It was a bright and sunny day on the 25th floor of one of Chicago’s tallest skyscrapers.
Our team had just finished an important demo with a potential client around the notion of empowerment.
Just before we ended our session, we asked each participant, what was your major takeaway from our time together?
The last participant to respond was quiet for a moment in a thoughtful reflection and said, “You actually completely changed my mind. I did not believe you when you said 'whoever does the talking does the learning.' I was always under the impression it was the other way…that’s how we were taught; you sit in a classroom, someone talks, you listen, and you learn.”
Although The Learning Pyramid model has too many variables to be precise (the individual, the content, how memory was tested, etc.), one idea still rings true: teaching others is the best way to retain information.
In your brain, teaching others helps solidify your neural pathways in making more connections and allowing you to recall the information more rapidly and conceptualize on a much grander scale.
For example, have you ever been mid-sentence while explaining an idea or trying to solve a problem and your brain comes up with the answer or even better disproves your following sentence as you are talking?
We don’t necessarily know what we know!
By using different parts of our brain that have to do with speech, our pathways and connections are created from different angles in our brain, creating deeper and a greater variety of connections.
A homage to the old adage, “neurons that fire together, wire together.”
Nancy Dixon, a famous author on knowledge development, reads, “Individuals organize information differently if they are going to present it to others than if they are trying to understand it solely for their own use. It is in the act of speaking that people tend to organize cognitively what they know.”
It is through this cognitive organization that helps jumpstart learning and enhances recall.
By even preparing to speak aloud, our brain is undergoing a massive sweep of electrical activity to create stronger connections…this continues on while we are speaking.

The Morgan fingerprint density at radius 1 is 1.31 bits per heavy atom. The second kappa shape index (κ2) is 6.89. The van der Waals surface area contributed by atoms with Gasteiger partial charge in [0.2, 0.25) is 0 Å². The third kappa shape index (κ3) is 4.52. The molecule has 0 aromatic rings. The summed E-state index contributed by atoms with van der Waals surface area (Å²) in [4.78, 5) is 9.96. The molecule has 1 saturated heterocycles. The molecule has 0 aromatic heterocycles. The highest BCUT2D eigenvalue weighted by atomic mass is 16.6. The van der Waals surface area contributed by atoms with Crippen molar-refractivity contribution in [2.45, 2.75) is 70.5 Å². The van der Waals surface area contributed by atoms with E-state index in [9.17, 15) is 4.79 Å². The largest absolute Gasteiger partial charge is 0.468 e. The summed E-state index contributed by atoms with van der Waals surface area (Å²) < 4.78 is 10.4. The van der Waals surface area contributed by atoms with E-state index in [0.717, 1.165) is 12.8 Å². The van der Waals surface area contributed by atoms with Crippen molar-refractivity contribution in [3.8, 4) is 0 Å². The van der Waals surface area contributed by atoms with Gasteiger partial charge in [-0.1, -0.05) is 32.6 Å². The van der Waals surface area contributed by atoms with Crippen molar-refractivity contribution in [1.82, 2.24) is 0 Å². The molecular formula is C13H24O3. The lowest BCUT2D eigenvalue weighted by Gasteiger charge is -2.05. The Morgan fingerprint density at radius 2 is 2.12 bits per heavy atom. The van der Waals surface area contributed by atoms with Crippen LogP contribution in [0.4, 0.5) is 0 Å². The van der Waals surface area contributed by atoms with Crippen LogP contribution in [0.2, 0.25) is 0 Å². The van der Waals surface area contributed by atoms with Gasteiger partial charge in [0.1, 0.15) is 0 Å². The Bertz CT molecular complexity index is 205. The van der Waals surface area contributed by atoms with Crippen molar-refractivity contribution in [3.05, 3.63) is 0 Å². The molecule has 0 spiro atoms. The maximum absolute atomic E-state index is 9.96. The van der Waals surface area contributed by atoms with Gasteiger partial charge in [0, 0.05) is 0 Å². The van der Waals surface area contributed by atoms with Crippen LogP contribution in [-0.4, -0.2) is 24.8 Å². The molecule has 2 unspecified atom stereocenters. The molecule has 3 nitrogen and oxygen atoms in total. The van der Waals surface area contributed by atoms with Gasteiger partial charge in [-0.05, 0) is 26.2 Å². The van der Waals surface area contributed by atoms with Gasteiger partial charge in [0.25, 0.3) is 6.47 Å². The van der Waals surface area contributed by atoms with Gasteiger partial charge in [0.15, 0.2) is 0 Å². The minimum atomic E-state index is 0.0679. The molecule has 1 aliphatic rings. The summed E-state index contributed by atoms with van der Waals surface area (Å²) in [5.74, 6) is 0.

Almost like a vacuum gathering as much information and knowledge as possible on the subject at hand and deciphering all that has been picked up into coherent speech.
In modern society, there are few skills more important than the ability to learn.
Numerous studies have shown a strong correlation with one’s ability to learn and higher income, less health issues and a more vibrant social life.
Practices to Help You and Your Team Learn:
A great tool and skill to sharpen is to restate what you have already heard.
If done during a conversation not only does this demonstrate active listening, it will ensure a greater sense of clarity and as you are speaking help retain and create connections throughout your brain.
2. Encourage others to talk.
The best coaches do the least amount of talking.
These coaches allow individuals to lead the conversation to help problem-solving but don’t necessarily provide the answer…instead of letting the individual come up with the idea themselves.
The goal of great leadership is creating new great leaders.
The only way to create new great leaders is by allowing them to lead, to talk, to come up with their own thoughts.
Feel free to talk aloud! Self-talk typically gets a bad reputation but has shown immense help in motivating you to move forward with goals, focus on a task, and combat self-criticism.
These ideas give rise to the importance of experiential learning.
If those who do the talking, do the learning…then shouldn’t there be a greater focus on having individuals do more if not most of the talking?
Intensive lectures simply aren’t going to have the same learning power as hands-on experiential programs.
The more interactive the experience, the more individuals have a chance to speak up, the stronger the learning will be and the more likely a person will change for the better.